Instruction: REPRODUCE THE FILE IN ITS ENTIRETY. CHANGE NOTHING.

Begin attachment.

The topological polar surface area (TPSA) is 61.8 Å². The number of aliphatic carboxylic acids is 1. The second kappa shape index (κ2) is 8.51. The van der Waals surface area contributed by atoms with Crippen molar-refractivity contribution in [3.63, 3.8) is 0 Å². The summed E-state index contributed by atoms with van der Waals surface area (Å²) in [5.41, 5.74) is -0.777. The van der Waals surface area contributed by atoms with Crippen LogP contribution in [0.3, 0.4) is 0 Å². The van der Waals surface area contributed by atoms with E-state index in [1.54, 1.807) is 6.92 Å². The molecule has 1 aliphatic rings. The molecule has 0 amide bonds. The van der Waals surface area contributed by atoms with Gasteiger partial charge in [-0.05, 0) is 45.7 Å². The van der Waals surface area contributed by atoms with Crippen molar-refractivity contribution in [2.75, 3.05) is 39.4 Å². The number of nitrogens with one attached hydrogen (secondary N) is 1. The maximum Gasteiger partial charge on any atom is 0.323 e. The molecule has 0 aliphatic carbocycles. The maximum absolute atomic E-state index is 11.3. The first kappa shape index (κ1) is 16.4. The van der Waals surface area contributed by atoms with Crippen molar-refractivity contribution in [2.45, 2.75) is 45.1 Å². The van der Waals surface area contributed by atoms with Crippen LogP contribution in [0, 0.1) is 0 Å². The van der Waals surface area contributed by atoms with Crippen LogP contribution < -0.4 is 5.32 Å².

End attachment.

The topological polar surface area (TPSA) is 61.8 Å². The number of aliphatic carboxylic acids is 1. The second kappa shape index (κ2) is 8.51. The van der Waals surface area contributed by atoms with Crippen molar-refractivity contribution in [3.63, 3.8) is 0 Å². The summed E-state index contributed by atoms with van der Waals surface area (Å²) in [5.41, 5.74) is -0.777. The van der Waals surface area contributed by atoms with Crippen LogP contribution in [0.3, 0.4) is 0 Å². The van der Waals surface area contributed by atoms with E-state index in [1.54, 1.807) is 6.92 Å². The molecule has 1 aliphatic rings. The molecule has 0 amide bonds. The van der Waals surface area contributed by atoms with Gasteiger partial charge in [-0.05, 0) is 45.7 Å². The van der Waals surface area contributed by atoms with Crippen molar-refractivity contribution in [2.75, 3.05) is 39.4 Å². The number of nitrogens with one attached hydrogen (secondary N) is 1. The maximum Gasteiger partial charge on any atom is 0.323 e. The molecule has 0 aliphatic carbocycles. The maximum absolute atomic E-state index is 11.3. The first kappa shape index (κ1) is 16.4. The van der Waals surface area contributed by atoms with Crippen molar-refractivity contribution in [2.45, 2.75) is 45.1 Å². The van der Waals surface area contributed by atoms with Crippen LogP contribution in [0, 0.1) is 0 Å². The van der Waals surface area contributed by atoms with Crippen LogP contribution < -0.4 is 5.32 Å².